You may have read that Motorola announced on February 3rd that it inadvertently sold around 100 refurbished Motorola Xoom tablets through Woot.com without putting the tablets through the typical process of doing a factory reset and wiping any personal data that may have been left by the original owner(s). Specifically, there were approximately 6,200 tablets sold between October and December 2011, of which 100 tablets were affected.
The announcement was interesting in and of itself because it highlighted the notification obligation that arose even though Motorola (likely) had no actual knowledge that refurbished tablets went out that actually contained data. Apparently, Motorola only knew that there was a breakdown in its internal processes and some 100 tablets were not wiped, possibly resulting in the resale of some tablets with data not erased by a customer prior to returning the tablet.
Purchasers of the 6,200 tablets through Woot.com were notified by email to go to a Motorola web site and type in the serial number (or some similar identifier), at which point you would be told if your tablet was affected. If your tablet was affected, Motorola asked that you agree to part with your tablet for four to five business days so that it could be factory wiped.
As to turns out, I owned one of the 100 tablets affected. I never win anything, except the Affected Xoom Tablet Lottery. A day or so later a package with easy-to-follow instructions, very protective packaging and a prepaid envelope arrived at my work. In went the tablet, out went the package. On the fourth business day the tablet was returned in working order with a thank you and restore instructions.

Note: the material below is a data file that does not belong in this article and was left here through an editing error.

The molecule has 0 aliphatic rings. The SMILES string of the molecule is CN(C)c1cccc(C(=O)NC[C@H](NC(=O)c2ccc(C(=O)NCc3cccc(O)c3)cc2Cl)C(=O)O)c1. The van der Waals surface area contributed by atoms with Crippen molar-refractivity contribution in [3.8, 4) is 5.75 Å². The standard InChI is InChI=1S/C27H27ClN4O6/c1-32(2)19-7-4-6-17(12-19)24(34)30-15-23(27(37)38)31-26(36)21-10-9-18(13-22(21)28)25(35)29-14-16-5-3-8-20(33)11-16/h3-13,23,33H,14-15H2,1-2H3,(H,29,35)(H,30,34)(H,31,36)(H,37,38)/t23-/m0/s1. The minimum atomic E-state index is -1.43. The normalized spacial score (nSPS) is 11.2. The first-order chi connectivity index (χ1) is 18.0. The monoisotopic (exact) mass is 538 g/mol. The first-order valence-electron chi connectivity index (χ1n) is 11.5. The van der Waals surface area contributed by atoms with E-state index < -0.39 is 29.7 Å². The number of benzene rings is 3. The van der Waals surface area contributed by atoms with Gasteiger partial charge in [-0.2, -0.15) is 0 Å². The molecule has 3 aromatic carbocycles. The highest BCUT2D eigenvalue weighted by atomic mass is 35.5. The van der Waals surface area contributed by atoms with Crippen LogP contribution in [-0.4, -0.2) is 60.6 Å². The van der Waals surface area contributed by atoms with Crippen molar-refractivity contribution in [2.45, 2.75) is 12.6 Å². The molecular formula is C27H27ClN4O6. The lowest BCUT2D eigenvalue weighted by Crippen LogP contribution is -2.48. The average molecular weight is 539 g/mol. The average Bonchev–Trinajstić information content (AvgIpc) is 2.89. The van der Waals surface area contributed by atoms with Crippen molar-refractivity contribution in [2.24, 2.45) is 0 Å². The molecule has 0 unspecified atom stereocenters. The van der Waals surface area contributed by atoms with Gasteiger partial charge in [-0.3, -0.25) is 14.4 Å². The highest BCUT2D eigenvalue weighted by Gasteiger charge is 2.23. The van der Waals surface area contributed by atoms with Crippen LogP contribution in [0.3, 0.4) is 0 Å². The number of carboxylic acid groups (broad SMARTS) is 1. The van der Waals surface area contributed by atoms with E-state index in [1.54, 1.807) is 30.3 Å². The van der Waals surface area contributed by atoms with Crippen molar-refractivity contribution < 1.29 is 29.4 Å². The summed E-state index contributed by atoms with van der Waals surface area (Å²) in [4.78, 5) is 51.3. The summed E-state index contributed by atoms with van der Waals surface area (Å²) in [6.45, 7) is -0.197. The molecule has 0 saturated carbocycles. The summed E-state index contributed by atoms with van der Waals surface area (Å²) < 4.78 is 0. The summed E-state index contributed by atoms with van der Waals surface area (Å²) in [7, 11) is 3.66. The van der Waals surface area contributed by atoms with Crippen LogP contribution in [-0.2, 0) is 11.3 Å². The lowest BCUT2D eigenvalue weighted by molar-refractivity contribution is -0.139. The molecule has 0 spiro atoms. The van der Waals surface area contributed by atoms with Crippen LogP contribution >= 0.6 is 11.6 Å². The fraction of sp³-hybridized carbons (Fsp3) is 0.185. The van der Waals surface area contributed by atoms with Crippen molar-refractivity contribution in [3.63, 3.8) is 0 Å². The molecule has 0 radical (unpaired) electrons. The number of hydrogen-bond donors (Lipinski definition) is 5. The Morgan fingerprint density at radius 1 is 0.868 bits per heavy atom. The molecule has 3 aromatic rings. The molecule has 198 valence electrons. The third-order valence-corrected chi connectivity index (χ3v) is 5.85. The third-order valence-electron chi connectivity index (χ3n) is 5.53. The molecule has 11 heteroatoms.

And an American Express gift card for $100!!!
Did I have to return the tablet for a factory wipe? No. Was it a burden for me to return the tablet? Hardly. Was I impressed by Motorola giving me a gift card? Damn right I was, and that is my point.
As someone that deals with data breaches, and clients that have to make tough decisions regarding data breaches, on an almost daily basis, this situation struck me. Motorola did the right thing, went above and beyond what was required, and solidified good will with me. I was not even the party with the affected data. I was just the guy that got the great deal on Woot.com for a refurbished tablet.
That Droid Bionic MAXX suddenly is even more appealing to me. Motorola is suddenly more appealing to me (not that I had any particular problem with them before).
It is possible that Woot.com gave me the gift card, and for that reason my patronage to Woot.com also has been strengthened. This is a great example of partners working together to deal with data breach situations. Making the best of a difficult situation, and earning some good will along the way.
Kudos to Motorola and Woot.com for their handling of this situation.